Specific surface area and pore-size distribution in clays and shales



This article is corrected by:

  1. Errata: CORRIGENDUM Volume 62, Issue 1, 196, Article first published online: 11 December 2013

E-mail: ukuila@mines.edu


One of the biggest challenges in estimating the elastic, transport and storage properties of shales has been a lack of understanding of their complete pore structure. The shale matrix is predominantly composed of micropores (pores less than 2 nm diameter) and mesopores (pores with 2–50 nm diameter). These small pores in the shale matrix are mainly associated with clay minerals and organic matter and comprehending the controls of these clays and organic matter on the pore-size distribution is critical to understand the shale pore network. Historically, mercury intrusion techniques are used for pore-size analysis of conventional reservoirs. However, for unconventional shale reservoirs, very high pressures (> 414 MPa (60 000 psi)) would be required for mercury to access the full pore structure, which has potential pitfalls. Current instrumental limitations do not allow reliable measurement of significant portions of the total pore volume in shales. Nitrogen gas-adsorption techniques can be used to characterize materials dominated by micro- and mesopores (2–50 nm). A limitation of this technique is that it fails to measure large pores (diameter >200 nm). We use a nitrogen gas-adsorption technique to study the micro- and mesopores in shales and clays and compare the results from conventional mercury porosimetry techniques.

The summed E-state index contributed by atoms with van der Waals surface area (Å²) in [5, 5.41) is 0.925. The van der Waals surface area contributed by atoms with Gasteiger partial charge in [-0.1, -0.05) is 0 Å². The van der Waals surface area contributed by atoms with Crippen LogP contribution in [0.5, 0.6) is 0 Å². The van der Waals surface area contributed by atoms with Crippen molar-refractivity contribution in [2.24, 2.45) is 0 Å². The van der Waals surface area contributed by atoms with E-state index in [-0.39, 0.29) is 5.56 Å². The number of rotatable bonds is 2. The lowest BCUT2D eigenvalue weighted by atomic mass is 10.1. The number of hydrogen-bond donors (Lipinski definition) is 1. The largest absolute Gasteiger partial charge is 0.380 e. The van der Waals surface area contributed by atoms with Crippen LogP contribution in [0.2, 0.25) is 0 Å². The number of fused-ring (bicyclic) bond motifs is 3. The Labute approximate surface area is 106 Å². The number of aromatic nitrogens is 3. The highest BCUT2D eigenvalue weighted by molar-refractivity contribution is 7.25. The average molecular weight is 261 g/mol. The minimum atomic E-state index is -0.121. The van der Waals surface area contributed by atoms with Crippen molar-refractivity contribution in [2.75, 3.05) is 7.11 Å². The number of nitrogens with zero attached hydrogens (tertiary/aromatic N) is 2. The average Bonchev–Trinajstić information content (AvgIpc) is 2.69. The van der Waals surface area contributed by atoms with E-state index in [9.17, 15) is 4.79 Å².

Our results on pure clay minerals and natural shales show that (i) they have a multiscale pore structure at different dimensions (ii) fine mesopores, with a characteristic 3 nm pore size obtained with N2 gas-adsorption are associated with an illite-smectite group of clays but not with kaolinite; (iii) compaction results in a decrease of pore volume and a reduction of pore size in the ‘inter-aggregate’ macropores of the illite-smectite clays while the fine ‘intra-tachoid’ mesopores are shielded from compaction; (iv) for natural shales, mineralogy controls the pore-size distributions for shales and the presence of micropores and fine mesopores in natural shales can be correlated with the dominance of the illite-smectite type of clays in the rock. Our assessment of incompressible 3 nm sized pores associated with illite-smectite clays provides an important building block for their mineral modulus.